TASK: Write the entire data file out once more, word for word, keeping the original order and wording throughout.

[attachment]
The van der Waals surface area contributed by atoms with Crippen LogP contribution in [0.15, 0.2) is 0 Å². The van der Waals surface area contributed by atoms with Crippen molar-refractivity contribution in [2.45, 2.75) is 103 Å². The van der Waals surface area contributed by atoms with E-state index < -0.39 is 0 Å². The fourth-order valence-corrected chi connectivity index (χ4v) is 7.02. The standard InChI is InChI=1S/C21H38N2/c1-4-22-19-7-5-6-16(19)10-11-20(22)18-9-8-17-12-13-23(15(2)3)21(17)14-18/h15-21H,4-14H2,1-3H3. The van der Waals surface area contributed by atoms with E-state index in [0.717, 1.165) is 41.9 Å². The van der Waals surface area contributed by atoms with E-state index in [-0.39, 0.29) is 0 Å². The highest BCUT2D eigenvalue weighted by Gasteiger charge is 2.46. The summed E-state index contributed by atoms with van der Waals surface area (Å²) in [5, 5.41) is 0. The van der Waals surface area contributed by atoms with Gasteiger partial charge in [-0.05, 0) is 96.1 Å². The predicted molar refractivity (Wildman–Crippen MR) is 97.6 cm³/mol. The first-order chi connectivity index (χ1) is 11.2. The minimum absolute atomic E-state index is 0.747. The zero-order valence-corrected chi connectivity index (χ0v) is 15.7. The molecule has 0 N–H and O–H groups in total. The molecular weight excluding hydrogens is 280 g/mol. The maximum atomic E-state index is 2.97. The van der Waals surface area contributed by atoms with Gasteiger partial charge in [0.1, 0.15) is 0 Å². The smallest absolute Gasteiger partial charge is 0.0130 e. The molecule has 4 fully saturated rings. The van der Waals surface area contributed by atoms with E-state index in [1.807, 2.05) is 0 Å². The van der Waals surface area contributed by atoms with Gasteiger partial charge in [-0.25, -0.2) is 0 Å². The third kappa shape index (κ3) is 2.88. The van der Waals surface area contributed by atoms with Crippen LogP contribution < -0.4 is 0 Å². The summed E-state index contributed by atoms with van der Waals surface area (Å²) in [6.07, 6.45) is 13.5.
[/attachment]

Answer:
The van der Waals surface area contributed by atoms with Crippen LogP contribution in [0.15, 0.2) is 0 Å². The van der Waals surface area contributed by atoms with Crippen molar-refractivity contribution in [2.45, 2.75) is 103 Å². The van der Waals surface area contributed by atoms with E-state index < -0.39 is 0 Å². The fourth-order valence-corrected chi connectivity index (χ4v) is 7.02. The standard InChI is InChI=1S/C21H38N2/c1-4-22-19-7-5-6-16(19)10-11-20(22)18-9-8-17-12-13-23(15(2)3)21(17)14-18/h15-21H,4-14H2,1-3H3. The van der Waals surface area contributed by atoms with E-state index in [0.717, 1.165) is 41.9 Å². The van der Waals surface area contributed by atoms with E-state index in [-0.39, 0.29) is 0 Å². The highest BCUT2D eigenvalue weighted by Gasteiger charge is 2.46. The summed E-state index contributed by atoms with van der Waals surface area (Å²) in [5, 5.41) is 0. The van der Waals surface area contributed by atoms with Gasteiger partial charge in [-0.05, 0) is 96.1 Å². The predicted molar refractivity (Wildman–Crippen MR) is 97.6 cm³/mol. The first-order chi connectivity index (χ1) is 11.2. The minimum absolute atomic E-state index is 0.747. The zero-order valence-corrected chi connectivity index (χ0v) is 15.7. The molecule has 0 N–H and O–H groups in total. The molecular weight excluding hydrogens is 280 g/mol. The maximum atomic E-state index is 2.97. The van der Waals surface area contributed by atoms with Gasteiger partial charge in [0.1, 0.15) is 0 Å². The smallest absolute Gasteiger partial charge is 0.0130 e. The molecule has 4 fully saturated rings. The van der Waals surface area contributed by atoms with E-state index in [1.807, 2.05) is 0 Å². The van der Waals surface area contributed by atoms with Gasteiger partial charge in [-0.25, -0.2) is 0 Å². The third kappa shape index (κ3) is 2.88. The van der Waals surface area contributed by atoms with Crippen LogP contribution < -0.4 is 0 Å². The summed E-state index contributed by atoms with van der Waals surface area (Å²) in [6.07, 6.45) is 13.5.